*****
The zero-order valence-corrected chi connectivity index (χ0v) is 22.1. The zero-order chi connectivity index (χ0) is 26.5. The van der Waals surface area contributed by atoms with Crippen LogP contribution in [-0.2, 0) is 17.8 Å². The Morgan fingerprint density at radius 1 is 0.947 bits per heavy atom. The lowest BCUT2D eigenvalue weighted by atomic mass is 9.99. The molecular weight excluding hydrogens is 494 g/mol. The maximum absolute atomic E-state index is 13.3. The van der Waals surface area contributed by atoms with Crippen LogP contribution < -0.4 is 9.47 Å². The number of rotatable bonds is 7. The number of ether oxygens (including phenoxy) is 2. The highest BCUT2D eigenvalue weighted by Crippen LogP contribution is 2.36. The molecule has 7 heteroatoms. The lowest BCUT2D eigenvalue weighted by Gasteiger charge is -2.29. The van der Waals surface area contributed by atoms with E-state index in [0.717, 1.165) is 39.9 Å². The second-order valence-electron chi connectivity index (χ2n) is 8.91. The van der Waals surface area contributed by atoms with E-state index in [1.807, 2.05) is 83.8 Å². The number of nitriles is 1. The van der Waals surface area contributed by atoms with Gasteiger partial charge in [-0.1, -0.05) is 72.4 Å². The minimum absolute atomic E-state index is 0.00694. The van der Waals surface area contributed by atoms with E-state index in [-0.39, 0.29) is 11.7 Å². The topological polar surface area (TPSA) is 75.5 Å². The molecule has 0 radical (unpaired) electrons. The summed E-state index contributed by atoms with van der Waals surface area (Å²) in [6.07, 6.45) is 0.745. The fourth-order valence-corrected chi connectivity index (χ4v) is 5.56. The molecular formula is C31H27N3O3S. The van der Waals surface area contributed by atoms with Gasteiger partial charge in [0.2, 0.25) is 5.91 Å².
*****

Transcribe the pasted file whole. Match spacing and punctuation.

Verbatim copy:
The zero-order valence-corrected chi connectivity index (χ0v) is 22.1. The zero-order chi connectivity index (χ0) is 26.5. The van der Waals surface area contributed by atoms with Crippen LogP contribution in [-0.2, 0) is 17.8 Å². The Morgan fingerprint density at radius 1 is 0.947 bits per heavy atom. The lowest BCUT2D eigenvalue weighted by atomic mass is 9.99. The molecular weight excluding hydrogens is 494 g/mol. The maximum absolute atomic E-state index is 13.3. The van der Waals surface area contributed by atoms with Crippen LogP contribution < -0.4 is 9.47 Å². The number of rotatable bonds is 7. The number of ether oxygens (including phenoxy) is 2. The highest BCUT2D eigenvalue weighted by Crippen LogP contribution is 2.36. The molecule has 7 heteroatoms. The lowest BCUT2D eigenvalue weighted by Gasteiger charge is -2.29. The van der Waals surface area contributed by atoms with E-state index in [0.717, 1.165) is 39.9 Å². The second-order valence-electron chi connectivity index (χ2n) is 8.91. The van der Waals surface area contributed by atoms with E-state index in [1.807, 2.05) is 83.8 Å². The number of nitriles is 1. The van der Waals surface area contributed by atoms with Gasteiger partial charge in [-0.1, -0.05) is 72.4 Å². The minimum absolute atomic E-state index is 0.00694. The van der Waals surface area contributed by atoms with E-state index in [-0.39, 0.29) is 11.7 Å². The topological polar surface area (TPSA) is 75.5 Å². The molecule has 0 radical (unpaired) electrons. The summed E-state index contributed by atoms with van der Waals surface area (Å²) in [6.07, 6.45) is 0.745. The fourth-order valence-corrected chi connectivity index (χ4v) is 5.56. The molecular formula is C31H27N3O3S. The van der Waals surface area contributed by atoms with Gasteiger partial charge in [0.2, 0.25) is 5.91 Å².